Staffordshire Hundred Rolls: Introduction

Staffordshire Historical Collections, Vol. 5 Part 1. Originally published by Staffordshire Record Society, London, 1884.

This free content was digitised by double rekeying. All rights reserved.


'Staffordshire Hundred Rolls: Introduction', in Staffordshire Historical Collections, Vol. 5 Part 1, ed. G Wrottesley( London, 1884), British History Online [accessed 22 July 2024].

'Staffordshire Hundred Rolls: Introduction', in Staffordshire Historical Collections, Vol. 5 Part 1. Edited by G Wrottesley( London, 1884), British History Online, accessed July 22, 2024,

"Staffordshire Hundred Rolls: Introduction". Staffordshire Historical Collections, Vol. 5 Part 1. Ed. G Wrottesley(London, 1884), , British History Online. Web. 22 July 2024.

The Staffordshire Hundred Rolls.

The Hundred Rolls are inquisitions taken by a jury of knights and freeholders of each Hundred, in pursuance of special commissions issued by the King.

The earliest Hundred Rolls extant are those of 39 H. III., i.e., A.D. 1255. Of these, the Annals of Burton (printed) contain an account, including the articles of enquiry, taken evidently from the original writ, and which are not to be found elsewhere. The Chronicle says:—

"Eodem tempore, missi sunt per regnum Justiciarii ad inquisitionem faciendum, super articulis subsequentibus. Dominus Henricus de Bathonia cum sociis suis sedit apud Notingham, qui ibidem se bono modo et curialiter habuerunt; similiter et alii per totum regnum, Dominus Phillipo Lovel apud Staffordiam durius et asperius se habente, etc."

It then proceeds to detail the articles of enquiry as follows:—

The rights or liberties of the Crown, abstracted or diminished.

Of suits, i.e., service due to the County and Hundred Courts by the respective manors, and which had been withdrawn.

The demesne manors of the King, and suit of mills within them, and any purprestures (encroachments) upon them.

On the state of the King's forests and Hayes, and waste and destruction, or encroachment within them.

Of those who held pleas of forbidden distress, or view of frankpledge without the Sheriff, and without warrant to that effect.

Of churches in the King's gift, and of widows and infants at the disposal of the King, etc.

Another special commission, calling for similar information, was issued by Edward I. in the second year of his reign. Under this commission the articles of enquiry were further extended, including, in addition to usurpations on the rights of the Crown, a return of knights' fees and Sergeanties, and an account of any source of revenue diminished by alienations made without license to religious bodies or other persons. Also, all excesses of Sheriffs, Coroners, Escheators, or other Bailiffs of the King.

The Record Commissioners printed all the Hundred Rolls which were known to exist at the date of their publications; but a further search of the Old Chapter House Records has brought to light additional rolls of this description, including amongst them a complete Roll of the Seisdon Hundred of Staffordshire of 39 H. III., and a fragment of a Roll of Totmonslowe, of 3 E. I. These two latter documents (translated into English) are now printed for the first time.

The Hundred Rolls of Staffordshire therefore now available for historical purposes are:—

1. The Cuttlestone Hundred Roll, of 39 H. III., printed by the Record Commissioners: "Rotuli Hundredorum," Vol. II.

2. The Seisdon Hundred Roll, of 39 H. III.; printed in the present volume.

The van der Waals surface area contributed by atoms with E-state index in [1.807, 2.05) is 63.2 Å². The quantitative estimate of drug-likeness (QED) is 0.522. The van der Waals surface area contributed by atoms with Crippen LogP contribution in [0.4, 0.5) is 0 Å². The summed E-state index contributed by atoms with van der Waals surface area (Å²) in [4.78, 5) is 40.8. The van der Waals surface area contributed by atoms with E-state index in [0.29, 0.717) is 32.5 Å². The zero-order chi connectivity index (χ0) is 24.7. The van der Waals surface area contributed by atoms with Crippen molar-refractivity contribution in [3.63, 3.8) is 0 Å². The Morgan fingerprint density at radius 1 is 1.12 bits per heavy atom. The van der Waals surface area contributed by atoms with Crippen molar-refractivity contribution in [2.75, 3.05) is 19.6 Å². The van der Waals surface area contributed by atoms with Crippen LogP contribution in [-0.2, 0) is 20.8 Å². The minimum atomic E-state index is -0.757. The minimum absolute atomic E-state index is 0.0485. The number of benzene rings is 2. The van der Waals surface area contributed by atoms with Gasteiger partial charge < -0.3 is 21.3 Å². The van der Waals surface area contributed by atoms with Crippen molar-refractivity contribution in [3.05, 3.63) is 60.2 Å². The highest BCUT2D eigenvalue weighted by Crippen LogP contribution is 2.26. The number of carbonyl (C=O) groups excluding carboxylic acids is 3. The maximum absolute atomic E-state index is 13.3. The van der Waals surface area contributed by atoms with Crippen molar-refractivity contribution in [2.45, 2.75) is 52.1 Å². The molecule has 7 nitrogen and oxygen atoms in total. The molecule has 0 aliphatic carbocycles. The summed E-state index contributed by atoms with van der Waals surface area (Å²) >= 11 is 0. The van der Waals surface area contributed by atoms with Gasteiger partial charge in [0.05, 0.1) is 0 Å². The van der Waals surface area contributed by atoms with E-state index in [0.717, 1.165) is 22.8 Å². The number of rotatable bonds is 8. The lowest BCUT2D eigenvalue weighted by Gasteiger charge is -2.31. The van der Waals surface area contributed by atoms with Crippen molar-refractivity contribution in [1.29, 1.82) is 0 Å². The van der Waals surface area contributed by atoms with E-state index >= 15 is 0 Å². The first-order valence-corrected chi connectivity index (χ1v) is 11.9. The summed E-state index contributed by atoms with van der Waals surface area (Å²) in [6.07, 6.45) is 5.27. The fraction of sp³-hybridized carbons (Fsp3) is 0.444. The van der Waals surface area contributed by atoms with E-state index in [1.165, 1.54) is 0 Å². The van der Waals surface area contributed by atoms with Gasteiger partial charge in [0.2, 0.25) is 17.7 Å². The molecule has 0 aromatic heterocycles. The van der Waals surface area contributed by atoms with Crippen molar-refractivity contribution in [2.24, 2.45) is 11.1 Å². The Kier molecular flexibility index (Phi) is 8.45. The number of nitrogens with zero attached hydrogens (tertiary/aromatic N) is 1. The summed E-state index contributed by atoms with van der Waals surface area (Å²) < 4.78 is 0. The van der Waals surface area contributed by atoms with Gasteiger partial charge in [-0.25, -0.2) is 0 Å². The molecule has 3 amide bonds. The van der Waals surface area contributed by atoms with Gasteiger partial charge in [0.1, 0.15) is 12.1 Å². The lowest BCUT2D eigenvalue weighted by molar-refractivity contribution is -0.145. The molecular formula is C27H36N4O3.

3. The Offlow Hundred Roll, of 39 H. III.; printed by Shaw in the appendix to his "History of Staffordshire," and taken from one of the Harleian MSS. [K. 10] in the British Museum.

4. A fragment of the Roll of 3 E. I. for Totmonslowe; printed in the present volume.

5. A fragment of the Roll of 4 E. I. for Offlow; printed by the Record Commissioners: "Rotuli Hundredorum," Vol. II.

It is impossible to overestimate the value of the Hundred Rolls for local history; they show at a glance the owner of every manor, or part of a manor, if it should be divided; the chief lord of whom it is held; the service by which it is held; its hidage, i.e., the value at which it is assessed for taxation, (fn. 1) and many other particulars of use to the historian.

Nor is their value confined to historical purposes only: the manor, township, or villa of former days was the fiscal unit, the Sheriff and his bailiffs collecting the taxation by means of the Reeves or Provosts of the manor. The townships thus separately assessed corresponded to the ancient manors, and the Hundred Rolls in this way afford important legal evidence when manorial rights are in question.

It is not considered necessary as a rule to reproduce in these Collections matter which has already appeared in print elsewhere; but as many of our subscribers may not have ready access to the volumes above mentioned, I append below a list of the lords of manors 39–40 H. III., as given by the three Hundred Rolls of Cuttleston, Offlow, and Seisdon:—

Names of Place. Lord. Chief Lord.
Essington (fn. 2) Robert de Wyston Barony of Stafford.
Robert de Essinton
Little Sardon Robert de Wyston Wenlock Priory.
Great Sardon Griffin Madoc Barony of Stafford.
Coven Ralph de Coven Do.
Stretton (fn. 3) Richard de Stretton Do.
Levedale (fn. 4) Richard de Kilkenni, Henry de Verdun Do.
Coppenhale William Bagot Do.
Haughton (fn. 5) Robert de Harlenton Do.
Knightley Robert de Ckniteley (held of Robert de Halenton) Do. (fn. 6)
Norbury Philip Marmiun Do. (fn. 7)
William Waleran
Weston-Jones John de Weston (held of Robert de Halenton) Do.
Wilbrighton Hervy de Wilbriton Do.
Morton Michael de Morton Barony of fitz Alan.
James de Morton
Weston, near Brewood Hugh de Weston Do.
Blymhill William de Ipstanes Barony of Stafford.